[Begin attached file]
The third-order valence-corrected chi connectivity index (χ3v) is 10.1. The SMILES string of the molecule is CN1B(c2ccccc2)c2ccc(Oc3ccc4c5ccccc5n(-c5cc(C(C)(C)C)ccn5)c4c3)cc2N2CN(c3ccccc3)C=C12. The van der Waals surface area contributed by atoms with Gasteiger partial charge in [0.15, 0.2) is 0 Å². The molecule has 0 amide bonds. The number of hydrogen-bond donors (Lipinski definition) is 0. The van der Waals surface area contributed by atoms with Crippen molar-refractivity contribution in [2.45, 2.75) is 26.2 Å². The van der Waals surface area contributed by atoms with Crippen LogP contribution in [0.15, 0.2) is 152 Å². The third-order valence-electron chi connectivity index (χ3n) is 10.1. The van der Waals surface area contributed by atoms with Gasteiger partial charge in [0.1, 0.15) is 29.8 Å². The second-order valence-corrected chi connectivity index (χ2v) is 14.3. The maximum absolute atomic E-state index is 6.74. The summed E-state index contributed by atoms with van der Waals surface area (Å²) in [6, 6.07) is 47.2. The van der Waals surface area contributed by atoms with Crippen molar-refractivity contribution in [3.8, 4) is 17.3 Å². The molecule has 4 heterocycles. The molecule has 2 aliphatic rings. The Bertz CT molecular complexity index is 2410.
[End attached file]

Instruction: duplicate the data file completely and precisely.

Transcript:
The third-order valence-corrected chi connectivity index (χ3v) is 10.1. The SMILES string of the molecule is CN1B(c2ccccc2)c2ccc(Oc3ccc4c5ccccc5n(-c5cc(C(C)(C)C)ccn5)c4c3)cc2N2CN(c3ccccc3)C=C12. The van der Waals surface area contributed by atoms with Gasteiger partial charge in [0.15, 0.2) is 0 Å². The molecule has 0 amide bonds. The number of hydrogen-bond donors (Lipinski definition) is 0. The van der Waals surface area contributed by atoms with Crippen molar-refractivity contribution in [2.45, 2.75) is 26.2 Å². The van der Waals surface area contributed by atoms with Crippen LogP contribution in [0.15, 0.2) is 152 Å². The third-order valence-electron chi connectivity index (χ3n) is 10.1. The van der Waals surface area contributed by atoms with Gasteiger partial charge in [0.1, 0.15) is 29.8 Å². The second-order valence-corrected chi connectivity index (χ2v) is 14.3. The maximum absolute atomic E-state index is 6.74. The summed E-state index contributed by atoms with van der Waals surface area (Å²) in [6, 6.07) is 47.2. The van der Waals surface area contributed by atoms with Crippen molar-refractivity contribution in [3.8, 4) is 17.3 Å². The molecule has 4 heterocycles. The molecule has 2 aliphatic rings. The Bertz CT molecular complexity index is 2410.